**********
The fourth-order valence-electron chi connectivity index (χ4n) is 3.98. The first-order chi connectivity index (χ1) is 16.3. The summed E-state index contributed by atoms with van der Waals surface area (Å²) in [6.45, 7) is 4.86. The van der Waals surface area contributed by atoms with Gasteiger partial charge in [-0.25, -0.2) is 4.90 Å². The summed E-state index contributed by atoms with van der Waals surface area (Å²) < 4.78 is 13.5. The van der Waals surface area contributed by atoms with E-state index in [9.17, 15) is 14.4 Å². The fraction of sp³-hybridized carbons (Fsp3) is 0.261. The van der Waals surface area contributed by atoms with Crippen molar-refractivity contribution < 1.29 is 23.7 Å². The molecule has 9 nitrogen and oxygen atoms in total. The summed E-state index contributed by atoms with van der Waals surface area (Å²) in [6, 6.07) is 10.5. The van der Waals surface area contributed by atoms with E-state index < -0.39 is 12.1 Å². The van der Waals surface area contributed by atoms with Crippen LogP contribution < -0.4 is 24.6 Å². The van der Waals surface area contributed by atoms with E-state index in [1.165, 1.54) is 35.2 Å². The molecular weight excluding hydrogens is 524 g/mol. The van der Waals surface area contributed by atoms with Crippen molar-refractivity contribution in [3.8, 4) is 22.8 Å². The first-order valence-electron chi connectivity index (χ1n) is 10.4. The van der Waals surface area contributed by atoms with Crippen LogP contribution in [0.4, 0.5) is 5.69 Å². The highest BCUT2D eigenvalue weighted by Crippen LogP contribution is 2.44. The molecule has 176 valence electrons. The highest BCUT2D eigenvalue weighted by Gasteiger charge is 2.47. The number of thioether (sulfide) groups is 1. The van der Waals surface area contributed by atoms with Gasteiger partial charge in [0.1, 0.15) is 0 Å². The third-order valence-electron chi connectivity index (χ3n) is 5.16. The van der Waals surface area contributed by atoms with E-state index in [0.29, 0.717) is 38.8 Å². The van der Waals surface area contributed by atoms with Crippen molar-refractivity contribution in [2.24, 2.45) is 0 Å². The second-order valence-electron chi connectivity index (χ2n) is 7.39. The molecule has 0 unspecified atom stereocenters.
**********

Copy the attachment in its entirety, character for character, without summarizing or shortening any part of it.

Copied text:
The fourth-order valence-electron chi connectivity index (χ4n) is 3.98. The first-order chi connectivity index (χ1) is 16.3. The summed E-state index contributed by atoms with van der Waals surface area (Å²) in [6.45, 7) is 4.86. The van der Waals surface area contributed by atoms with Gasteiger partial charge in [-0.25, -0.2) is 4.90 Å². The summed E-state index contributed by atoms with van der Waals surface area (Å²) < 4.78 is 13.5. The van der Waals surface area contributed by atoms with E-state index in [9.17, 15) is 14.4 Å². The fraction of sp³-hybridized carbons (Fsp3) is 0.261. The van der Waals surface area contributed by atoms with Crippen molar-refractivity contribution < 1.29 is 23.7 Å². The molecule has 9 nitrogen and oxygen atoms in total. The summed E-state index contributed by atoms with van der Waals surface area (Å²) in [6, 6.07) is 10.5. The van der Waals surface area contributed by atoms with E-state index < -0.39 is 12.1 Å². The van der Waals surface area contributed by atoms with Crippen LogP contribution < -0.4 is 24.6 Å². The van der Waals surface area contributed by atoms with E-state index in [1.165, 1.54) is 35.2 Å². The molecular weight excluding hydrogens is 524 g/mol. The van der Waals surface area contributed by atoms with Crippen molar-refractivity contribution in [3.8, 4) is 22.8 Å². The first-order valence-electron chi connectivity index (χ1n) is 10.4. The van der Waals surface area contributed by atoms with Crippen LogP contribution in [0.4, 0.5) is 5.69 Å². The highest BCUT2D eigenvalue weighted by Crippen LogP contribution is 2.44. The molecule has 176 valence electrons. The highest BCUT2D eigenvalue weighted by Gasteiger charge is 2.47. The number of thioether (sulfide) groups is 1. The van der Waals surface area contributed by atoms with Gasteiger partial charge in [0.1, 0.15) is 0 Å². The third-order valence-electron chi connectivity index (χ3n) is 5.16. The van der Waals surface area contributed by atoms with E-state index in [0.29, 0.717) is 38.8 Å². The van der Waals surface area contributed by atoms with Crippen molar-refractivity contribution in [2.24, 2.45) is 0 Å². The second-order valence-electron chi connectivity index (χ2n) is 7.39. The molecule has 0 unspecified atom stereocenters.